Business groups ‘extremely disappointed’ Whitmer administration extended COVID-19 office restrictions

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Gov. Gretchen Whitmer’s administration extended COVID-19 Michigan Occupational Safety and Health Act (MIOSHA) emergency business place rules that would have expired Wednesday. The extension effectively bans most in-person office work, business groups say.

Whitmer cited Michigan’s high COVID-19 case numbers for her decision.

The rule, originally issued Oct. 14, is extended another six months but can be revised or withdrawn at any time. A news release said: “While in-person work is permitted when remote work is not feasible, remote work is recommended as a strategy to minimize in-person contacts and is included in guidance from the [Centers for Disease Control and Prevention] and Federal [Occupational Safety and Health Administration] to protect employees in the workplace.”

The rule states: “The employer shall create a policy prohibiting in-person work for employees to the extent that their work activities can feasibly be completed remotely.”

Michigan Chamber President & CEO Rich Studley told The Center Square in a phone interview the coalition was “extremely disappointed” with Whitmer’s extension after Whitmer picked Michigan Chamber members for a workgroup discussing the extension.

“It’s pretty obvious the administration wasn’t sincere about listening to the concerns of employers,” Studley said, who pointed out office outbreaks are only the sixth-highest source.

The Reopen Michigan Safely Coalition is pushing Whitmer to “end the office ban.”

The group, comprised of 58 business groups, contends the ban on in-person work is decimating downtown foot traffic statewide on which local businesses rely. For example, Lansing has 47 restaurants and 19 retail stores, and an already 20% storefront vacancy rate. The state has 27,000 people currently working from home, according to the Department for Technology, Management and Budget.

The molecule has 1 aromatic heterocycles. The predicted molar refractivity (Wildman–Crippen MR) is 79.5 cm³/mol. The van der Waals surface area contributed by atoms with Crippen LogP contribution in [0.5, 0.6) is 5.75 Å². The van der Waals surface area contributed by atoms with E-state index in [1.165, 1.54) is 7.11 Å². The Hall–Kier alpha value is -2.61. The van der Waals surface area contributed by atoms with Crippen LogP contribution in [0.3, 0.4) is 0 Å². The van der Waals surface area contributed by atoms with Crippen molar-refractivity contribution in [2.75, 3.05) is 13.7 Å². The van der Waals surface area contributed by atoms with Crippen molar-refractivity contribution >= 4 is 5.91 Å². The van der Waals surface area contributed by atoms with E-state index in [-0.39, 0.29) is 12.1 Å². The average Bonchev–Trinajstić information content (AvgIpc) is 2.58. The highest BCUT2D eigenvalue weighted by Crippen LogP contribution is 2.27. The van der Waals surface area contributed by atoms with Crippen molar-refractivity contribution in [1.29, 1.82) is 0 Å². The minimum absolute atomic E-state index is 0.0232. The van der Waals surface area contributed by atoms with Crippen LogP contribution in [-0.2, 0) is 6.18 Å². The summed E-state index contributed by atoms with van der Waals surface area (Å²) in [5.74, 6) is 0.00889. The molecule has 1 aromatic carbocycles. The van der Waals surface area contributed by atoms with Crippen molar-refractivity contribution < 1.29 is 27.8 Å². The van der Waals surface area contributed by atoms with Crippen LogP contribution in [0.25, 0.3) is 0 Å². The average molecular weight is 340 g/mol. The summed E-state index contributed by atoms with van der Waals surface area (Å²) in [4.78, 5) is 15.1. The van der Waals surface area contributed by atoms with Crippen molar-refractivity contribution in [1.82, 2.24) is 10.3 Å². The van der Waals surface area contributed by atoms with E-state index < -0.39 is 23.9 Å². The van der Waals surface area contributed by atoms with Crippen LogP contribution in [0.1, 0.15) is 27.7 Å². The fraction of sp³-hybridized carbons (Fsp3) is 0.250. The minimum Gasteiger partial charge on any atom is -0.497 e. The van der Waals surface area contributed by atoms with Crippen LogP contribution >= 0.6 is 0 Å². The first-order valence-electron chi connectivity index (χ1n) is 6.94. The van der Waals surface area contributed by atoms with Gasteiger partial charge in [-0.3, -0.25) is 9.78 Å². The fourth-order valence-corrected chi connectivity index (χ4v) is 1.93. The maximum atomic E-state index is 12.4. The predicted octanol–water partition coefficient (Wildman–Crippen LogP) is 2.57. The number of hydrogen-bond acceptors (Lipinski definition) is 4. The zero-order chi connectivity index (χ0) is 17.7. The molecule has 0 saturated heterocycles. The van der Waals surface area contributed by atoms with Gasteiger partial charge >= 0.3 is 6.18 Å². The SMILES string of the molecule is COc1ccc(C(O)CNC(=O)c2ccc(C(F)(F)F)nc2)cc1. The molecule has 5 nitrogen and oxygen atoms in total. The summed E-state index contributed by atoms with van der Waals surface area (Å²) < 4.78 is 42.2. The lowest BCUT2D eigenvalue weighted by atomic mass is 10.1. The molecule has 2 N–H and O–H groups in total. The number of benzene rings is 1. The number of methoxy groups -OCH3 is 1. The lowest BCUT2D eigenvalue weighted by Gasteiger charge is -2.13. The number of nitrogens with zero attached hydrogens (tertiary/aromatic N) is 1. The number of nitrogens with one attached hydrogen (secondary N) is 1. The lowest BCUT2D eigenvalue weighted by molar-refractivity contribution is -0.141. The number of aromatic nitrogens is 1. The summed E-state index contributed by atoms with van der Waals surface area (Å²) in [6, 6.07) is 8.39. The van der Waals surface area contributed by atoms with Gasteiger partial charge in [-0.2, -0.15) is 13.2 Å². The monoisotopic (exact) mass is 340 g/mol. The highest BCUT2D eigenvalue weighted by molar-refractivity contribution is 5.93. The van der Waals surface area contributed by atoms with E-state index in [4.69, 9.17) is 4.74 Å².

Studley said the current rule requires employers to determine it’s impossible for workers to work from home. While technology has eased remote working, all businesses don’t thrive via Zoom or conference calls.

“For several weeks now, the administration has been suggesting the rule doesn’t say what it says,” Studley said, comparing the characterization to “misinformation.”

While the rule was understandable at the beginning of the pandemic, employers know how to keep customers and employees safe, therefore the rule is no longer necessary, Studley said.

He contended Whitmer’s administration for over a year has “tried to micromanage the daily lives of 10 million Michiganders.”

In a statement, Whitmer explained the reasons behind her stance.

“When employers maintain a safe workplace, that gives workers and consumers the confidence to keep our economy moving,” the governor continued.

“But at this juncture, with our high positivity numbers, it's really important that we extend for another six months so that we have the ability to work through what these protocols look like and get people back into the workplace when it's safe to do so with the right protocols,” Whitmer said.

The state’s COVID-19 outbreak tracker shows that the leading total outbreak sources are K-12 programs (301), construction (141), and long-term care (120).

Next are youth programs (91), retail (81), office settings (45), and combined bars and restaurants (44), the seventh-highest recorded outbreak source. Meanwhile, retail stores have had nearly double the outbreaks (81).

“As we work to mitigate the spread of COVID-19, the rules reinforce the importance of keeping workplaces safe for employees from COVID-19 transmission,” COVID-19 Workplace Safety Director Sean Egan said in a statement. “We want employers to create a safe work environment for their employees, which is why we will continue to work with employees and businesses to help them understand how to safely stay open.”





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